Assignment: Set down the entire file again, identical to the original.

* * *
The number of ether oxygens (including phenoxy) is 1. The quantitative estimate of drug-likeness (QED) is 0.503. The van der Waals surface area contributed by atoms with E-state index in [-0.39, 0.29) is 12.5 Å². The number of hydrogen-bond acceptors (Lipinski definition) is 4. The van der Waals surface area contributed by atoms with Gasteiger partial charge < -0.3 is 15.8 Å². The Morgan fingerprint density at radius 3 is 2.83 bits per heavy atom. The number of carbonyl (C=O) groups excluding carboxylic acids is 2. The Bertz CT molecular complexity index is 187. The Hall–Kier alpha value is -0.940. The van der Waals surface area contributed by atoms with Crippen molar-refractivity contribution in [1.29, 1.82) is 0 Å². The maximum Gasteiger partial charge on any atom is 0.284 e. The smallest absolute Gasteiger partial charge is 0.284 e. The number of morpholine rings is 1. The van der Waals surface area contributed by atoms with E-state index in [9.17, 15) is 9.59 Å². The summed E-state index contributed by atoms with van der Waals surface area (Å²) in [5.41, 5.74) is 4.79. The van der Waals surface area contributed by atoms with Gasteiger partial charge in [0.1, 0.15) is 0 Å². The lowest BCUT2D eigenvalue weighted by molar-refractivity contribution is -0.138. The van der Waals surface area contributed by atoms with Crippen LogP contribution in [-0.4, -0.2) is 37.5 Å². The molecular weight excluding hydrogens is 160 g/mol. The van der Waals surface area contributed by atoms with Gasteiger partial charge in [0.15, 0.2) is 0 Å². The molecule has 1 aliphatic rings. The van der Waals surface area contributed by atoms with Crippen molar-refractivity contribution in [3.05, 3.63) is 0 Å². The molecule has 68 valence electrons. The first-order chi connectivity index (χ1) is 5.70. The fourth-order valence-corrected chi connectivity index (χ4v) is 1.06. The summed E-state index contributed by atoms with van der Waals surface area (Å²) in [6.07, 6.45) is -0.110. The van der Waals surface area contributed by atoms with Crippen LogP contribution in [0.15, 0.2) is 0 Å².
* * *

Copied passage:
The number of ether oxygens (including phenoxy) is 1. The quantitative estimate of drug-likeness (QED) is 0.503. The van der Waals surface area contributed by atoms with E-state index in [-0.39, 0.29) is 12.5 Å². The number of hydrogen-bond acceptors (Lipinski definition) is 4. The van der Waals surface area contributed by atoms with Gasteiger partial charge < -0.3 is 15.8 Å². The Morgan fingerprint density at radius 3 is 2.83 bits per heavy atom. The number of carbonyl (C=O) groups excluding carboxylic acids is 2. The Bertz CT molecular complexity index is 187. The Hall–Kier alpha value is -0.940. The van der Waals surface area contributed by atoms with Crippen molar-refractivity contribution in [1.29, 1.82) is 0 Å². The maximum Gasteiger partial charge on any atom is 0.284 e. The smallest absolute Gasteiger partial charge is 0.284 e. The number of morpholine rings is 1. The van der Waals surface area contributed by atoms with E-state index in [9.17, 15) is 9.59 Å². The summed E-state index contributed by atoms with van der Waals surface area (Å²) in [5.41, 5.74) is 4.79. The van der Waals surface area contributed by atoms with Gasteiger partial charge in [0.1, 0.15) is 0 Å². The lowest BCUT2D eigenvalue weighted by molar-refractivity contribution is -0.138. The van der Waals surface area contributed by atoms with Crippen LogP contribution in [-0.4, -0.2) is 37.5 Å². The molecular weight excluding hydrogens is 160 g/mol. The van der Waals surface area contributed by atoms with Gasteiger partial charge in [0.15, 0.2) is 0 Å². The molecule has 1 aliphatic rings. The van der Waals surface area contributed by atoms with Crippen molar-refractivity contribution in [3.05, 3.63) is 0 Å². The molecule has 68 valence electrons. The first-order chi connectivity index (χ1) is 5.70. The fourth-order valence-corrected chi connectivity index (χ4v) is 1.06. The summed E-state index contributed by atoms with van der Waals surface area (Å²) in [6.07, 6.45) is -0.110. The van der Waals surface area contributed by atoms with Crippen LogP contribution in [0.15, 0.2) is 0 Å².